Tuesday, September 06, 2011

ECML-PKDD conference report: Part I

My student Parasaran Raman is in Athens attending ECML-PKDD and associated workshops, and will be updating this blog regularly with details from the conference. His posts are edited lightly for format and to add links.

I am in Athens [+1 to location-driven-research] to attend ECML PKDD 2011 and I am at the second MultiClust workshop today. This workshop is held in conjunction with ECML PKDD 2011.

The first talk of the morning was a invited talk by Michael Houle on "Combinatorial approaches to clustering". Michael Houle began the talk with how in high dimensions, all out intuitions about space go for a toss. One example that he gave illustrated how most of the points are concentrated along the boundaries in high dimensions. The talk revolved around how similarity measures between partitions cannot be fully trusted though there have been a range of combinatorial and spatial measures that have been introduced, since each measure suffers from some kind of drawback. He also talked about constructing secondary similarity measures [“Secondary similarity between two points v and w is defined in terms of data objects in the common intersection of neighborhoods based at v and w, where the neighborhoods themselves are determined according to a supplied primary similarity measure”] and how they can get around the curse of dimensionality.

One interesting question that was thrown out was "Can we do a fully automated clustering?", i.e., can we convert similarity functions into ranking on the neighbors, assume no knowledge of distribution of the data, and automatically pick 'k'. The talk moved on to approaches towards computing quality of a partition by computing a significance score for each point which depends on the correlation between a member of the set to the members in neighboring sets and other members of the same set, along with the size of cluster and the feature set. Once we know an object's significance, we can use this to change the shape of a cluster, by adding points and removing them.

Bart Goethals gave another invited talk titled “Cartification: from similarities to item set frequencies”. He talked about doing a k-nearest neighbors for all data points to find the right centers of clusters. The idea is that true 'centers' occurs in many knn baskets.

There were many interesting ideas out of the other talks at the workshop. I will highlight a few of them:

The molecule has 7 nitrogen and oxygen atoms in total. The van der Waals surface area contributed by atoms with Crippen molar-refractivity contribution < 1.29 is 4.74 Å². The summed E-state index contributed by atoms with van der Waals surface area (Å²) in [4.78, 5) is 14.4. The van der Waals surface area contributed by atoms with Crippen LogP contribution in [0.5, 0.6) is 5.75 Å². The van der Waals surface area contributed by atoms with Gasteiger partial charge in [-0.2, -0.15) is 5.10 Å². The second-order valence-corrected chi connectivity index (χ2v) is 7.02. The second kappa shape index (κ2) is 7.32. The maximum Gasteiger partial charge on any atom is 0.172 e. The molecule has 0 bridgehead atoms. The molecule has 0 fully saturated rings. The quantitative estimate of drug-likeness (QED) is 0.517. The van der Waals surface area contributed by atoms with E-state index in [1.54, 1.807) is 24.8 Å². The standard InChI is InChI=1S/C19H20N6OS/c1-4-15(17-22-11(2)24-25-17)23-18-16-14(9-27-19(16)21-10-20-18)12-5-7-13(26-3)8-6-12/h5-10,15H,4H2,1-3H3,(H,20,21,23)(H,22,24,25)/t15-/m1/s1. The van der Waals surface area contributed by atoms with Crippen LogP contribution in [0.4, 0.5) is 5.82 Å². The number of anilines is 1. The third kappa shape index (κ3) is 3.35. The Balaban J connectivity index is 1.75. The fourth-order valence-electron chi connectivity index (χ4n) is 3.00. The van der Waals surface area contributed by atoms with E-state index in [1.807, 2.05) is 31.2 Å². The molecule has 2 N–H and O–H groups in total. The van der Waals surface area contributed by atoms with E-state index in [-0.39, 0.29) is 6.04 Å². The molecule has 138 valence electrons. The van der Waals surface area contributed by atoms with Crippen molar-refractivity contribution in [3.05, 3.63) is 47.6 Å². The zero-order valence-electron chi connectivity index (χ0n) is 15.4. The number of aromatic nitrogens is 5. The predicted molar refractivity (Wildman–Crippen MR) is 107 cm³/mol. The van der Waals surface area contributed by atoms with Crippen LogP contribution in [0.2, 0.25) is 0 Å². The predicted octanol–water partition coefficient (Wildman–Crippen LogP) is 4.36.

1. One of the first talks about “Subjectively interesting alternate clusters”, uses an information theoretical framework to find interesting alternate clusters.
  2. Jilles Vreeken gave a very good talk about the current approaches in pattern mining and how we can use that knowledge in data mining. On this talk titled, “where pattern met subspace cluster”, he highlighted the similarities between subspace clustering and pattern mining where the goal is to find informative local structures.
  3. The talk on “Factorial clustering” was about using latent variables to generate multiple clusterings. One question that they wanted an answer for was a way to compute the right distance between partitions and I said, "Hey ! Use ours!”.
  4. Another talk on “Browsing clustering alternatives" outlined constructing a Merge-Split tree structure on the space of partitions and enable a user driven browsing of partitions.
My talk was the final one of the session. I talked about some recent work with Suresh Venkatasubramanian and Jeff Phillips on exploring the landscape of clusterings by sampling from the space of partitions proportional to a quality measure. It was generally good to see a lot of head-nods during the talk. A couple of people from the industry who were present agreed to the fact that there exists data that is multi-clusterable and the hard part was finding them. So presenting a landscape where you can pick from looked like a useful idea!

The day ended with a rooftop reception with a magnificent view of the Acropolis and the temple of Zeus! I had very useful dinner conversations with Michael Houle and Thomas Seidl about general problems in the area of meta-clustering and on how to compute distances metrics on partitions. We chatted about combinatorial distances and spatial distances, and secondary level distances, where one constructs a ranking on top of a existing distance between many members.


  1. The size of the PC seems to exceed the number of papers!

  2. In non-theory conferences, the "PC" usually includes people you'd normally think of as external reviewers for a theory conference. You get the tag of being on the PC, which is why it's easy to pile up the PC memberships, but the numbers are similar if you look at the external reviewer count for STOC/FOCS.

    PC members can submit papers as well, and usually only review 8-10 papers. It's the area chairs/vice chairs who act like a theory PC (sort of)

  3. Very interesting post about clustering, I liked a lot the idea of fractals or subspace clusters.

    I think that the main problem with clustering methods is that in order to make the best possible grouping with a certain method, you need to, understand first the data you are working with, because in that way you have much more chances than when this data set you are grouping is not reaching satisfactory results (or they don't even make any logical seance) of having correct intuitions of what is possible to improve, or which areas/concepts might be causing this problems. This is specially important and difficult while using a certain amount of metrics that where created by you and also other researchers, which might be very difficult to have a decent idea of what kind of information can that summary of metrics derive into

    Also the method internals must be clearly understood, along with implications of parameters variations in the way the data is processed.


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